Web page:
Last month, the Centers for Disease Control and Prevention released its latest data on sexually transmitted infections in the first year of the epidemic. By early 2020, the number of people infected with gonorrhea and syphilis had dropped, as you might expect – after all, it was a time of extreme isolation for many. Subsequently, however, the infection rate increased so much that by the end of the year, the number of cases was 10 percent and 7 percent higher than in 2019. In all, there were about 134,000 reports of syphilis and 678,000 reports of gonorrhea These were “amazing” increases, said Hillary Reno, an associate professor at the University of Washington School of Medicine and medical director of the St. Louis County Sexual Health Clinic. “I can’t tell you how many primary care physicians called me recently and said, ‘I saw my first case of syphilis this year.'”
In fact, syphilis was almost eradicated in the United States by the year 2000; Gonorrhea reached its lowest rate of infection in 2009. Many doctors who started practicing at that time, especially their female patients, did not have experience in diagnosing this STI. According to Ina Park, a professor of family and community medicine at the University of California, San Francisco, “there is a whole generation of physicians and therapists who have never seen syphilis in women and children before.”
This is a significant problem: STIs can irreversibly damage the reproductive system. At least 20,000 untreated STIs in the United States each year lead to infertility. Syphilis can cause sores and rashes and, if left untreated for decades, can cause severe damage to the brain, heart and other organs. Gonorrhea can be painful and can lead to pelvic inflammatory disease in women. Each condition is caused by bacteria and can be treated with antibiotics (although the drug-resistant strain of gonorrhea-causing bacteria is on the rise). Unfortunately, these are often asymptomatic, especially in women, and it can be difficult for them to see the symptoms of an infection, and it is easy to mistake some of these symptoms for a normal discharge or yeast infection.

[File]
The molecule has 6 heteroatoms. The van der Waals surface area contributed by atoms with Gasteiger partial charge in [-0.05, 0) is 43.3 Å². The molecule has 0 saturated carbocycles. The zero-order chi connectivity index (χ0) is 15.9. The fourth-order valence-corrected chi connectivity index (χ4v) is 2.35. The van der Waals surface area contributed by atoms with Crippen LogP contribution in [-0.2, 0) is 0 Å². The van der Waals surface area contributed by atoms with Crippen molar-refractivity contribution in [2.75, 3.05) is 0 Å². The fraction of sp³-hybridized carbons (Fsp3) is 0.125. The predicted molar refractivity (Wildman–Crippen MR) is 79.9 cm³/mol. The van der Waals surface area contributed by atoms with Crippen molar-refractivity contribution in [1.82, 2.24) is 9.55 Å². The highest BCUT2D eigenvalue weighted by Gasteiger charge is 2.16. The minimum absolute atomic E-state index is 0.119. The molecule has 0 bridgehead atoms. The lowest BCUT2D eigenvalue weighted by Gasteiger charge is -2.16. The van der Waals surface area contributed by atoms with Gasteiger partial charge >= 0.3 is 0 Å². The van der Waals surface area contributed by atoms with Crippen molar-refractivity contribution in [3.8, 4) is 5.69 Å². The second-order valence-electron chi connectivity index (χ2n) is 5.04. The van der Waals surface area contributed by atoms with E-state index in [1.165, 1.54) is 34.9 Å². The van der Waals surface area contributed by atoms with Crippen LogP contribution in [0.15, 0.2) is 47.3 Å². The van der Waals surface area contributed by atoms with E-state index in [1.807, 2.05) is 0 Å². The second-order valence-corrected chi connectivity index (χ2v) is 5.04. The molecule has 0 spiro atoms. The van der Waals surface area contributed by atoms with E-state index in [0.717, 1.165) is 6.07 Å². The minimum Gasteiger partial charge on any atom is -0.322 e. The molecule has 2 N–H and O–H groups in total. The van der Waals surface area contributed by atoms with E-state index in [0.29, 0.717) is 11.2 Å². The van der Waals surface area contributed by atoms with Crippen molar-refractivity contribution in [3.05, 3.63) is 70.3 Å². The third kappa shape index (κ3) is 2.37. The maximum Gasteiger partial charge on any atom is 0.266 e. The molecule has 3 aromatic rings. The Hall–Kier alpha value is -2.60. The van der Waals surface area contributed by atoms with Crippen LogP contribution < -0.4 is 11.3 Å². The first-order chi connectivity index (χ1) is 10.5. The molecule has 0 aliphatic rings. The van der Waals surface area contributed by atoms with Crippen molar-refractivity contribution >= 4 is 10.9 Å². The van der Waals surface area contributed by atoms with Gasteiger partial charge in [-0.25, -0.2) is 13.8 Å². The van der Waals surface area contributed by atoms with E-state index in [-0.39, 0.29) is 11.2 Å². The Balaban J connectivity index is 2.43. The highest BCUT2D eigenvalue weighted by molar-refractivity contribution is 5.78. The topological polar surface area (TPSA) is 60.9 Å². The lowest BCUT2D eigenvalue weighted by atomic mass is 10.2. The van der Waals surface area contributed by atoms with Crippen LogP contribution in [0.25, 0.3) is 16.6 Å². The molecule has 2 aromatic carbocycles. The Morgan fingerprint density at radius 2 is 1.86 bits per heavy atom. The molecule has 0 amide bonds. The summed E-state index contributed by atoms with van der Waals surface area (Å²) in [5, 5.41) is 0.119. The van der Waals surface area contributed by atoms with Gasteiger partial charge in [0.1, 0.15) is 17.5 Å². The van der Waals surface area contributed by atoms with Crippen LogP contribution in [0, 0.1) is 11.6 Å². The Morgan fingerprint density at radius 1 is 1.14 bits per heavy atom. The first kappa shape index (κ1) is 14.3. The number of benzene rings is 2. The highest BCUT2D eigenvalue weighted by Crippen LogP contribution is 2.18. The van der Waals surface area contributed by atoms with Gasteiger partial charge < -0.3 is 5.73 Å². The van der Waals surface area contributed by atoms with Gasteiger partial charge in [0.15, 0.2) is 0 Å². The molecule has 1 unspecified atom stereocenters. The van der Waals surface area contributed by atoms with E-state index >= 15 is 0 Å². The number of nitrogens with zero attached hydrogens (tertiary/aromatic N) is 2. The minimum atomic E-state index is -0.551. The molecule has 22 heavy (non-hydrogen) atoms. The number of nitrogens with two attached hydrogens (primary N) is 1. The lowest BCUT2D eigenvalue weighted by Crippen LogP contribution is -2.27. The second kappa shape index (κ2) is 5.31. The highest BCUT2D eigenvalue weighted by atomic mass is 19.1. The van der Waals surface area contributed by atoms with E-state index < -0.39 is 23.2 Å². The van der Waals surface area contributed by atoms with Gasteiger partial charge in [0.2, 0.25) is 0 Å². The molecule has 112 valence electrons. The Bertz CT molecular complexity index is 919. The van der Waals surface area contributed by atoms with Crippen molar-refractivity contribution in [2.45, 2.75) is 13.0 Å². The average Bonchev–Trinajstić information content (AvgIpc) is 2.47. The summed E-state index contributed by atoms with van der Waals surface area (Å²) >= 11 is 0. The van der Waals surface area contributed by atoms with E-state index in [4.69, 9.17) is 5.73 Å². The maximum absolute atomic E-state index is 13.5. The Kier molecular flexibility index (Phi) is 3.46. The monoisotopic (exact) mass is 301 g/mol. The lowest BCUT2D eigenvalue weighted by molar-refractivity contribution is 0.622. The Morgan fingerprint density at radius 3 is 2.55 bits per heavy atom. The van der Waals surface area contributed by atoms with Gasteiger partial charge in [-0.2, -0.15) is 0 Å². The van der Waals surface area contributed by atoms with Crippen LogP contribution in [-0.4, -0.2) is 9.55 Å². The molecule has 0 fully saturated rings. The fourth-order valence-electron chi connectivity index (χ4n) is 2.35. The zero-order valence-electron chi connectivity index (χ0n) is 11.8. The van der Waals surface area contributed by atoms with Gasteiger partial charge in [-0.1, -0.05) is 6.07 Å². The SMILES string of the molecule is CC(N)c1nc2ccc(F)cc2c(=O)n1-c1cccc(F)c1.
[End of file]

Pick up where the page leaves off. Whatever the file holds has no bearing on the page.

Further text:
The fact that STIs spread easily without being identified makes it important for them to be screened regularly. Yet that is not happening. “The epidemic has made STIs worse in America – in the first year, people stopped testing and treating,” said David C. Harvey, executive director of the National Coalition of STD Directors, a trade association at the state and local STI health department. Collected its own data. (CDC data comes from a national surveillance system that includes mandatory lab reporting and sampling.) In addition, the communications tracer, Covid, was assigned to focus on sexual partner exposure.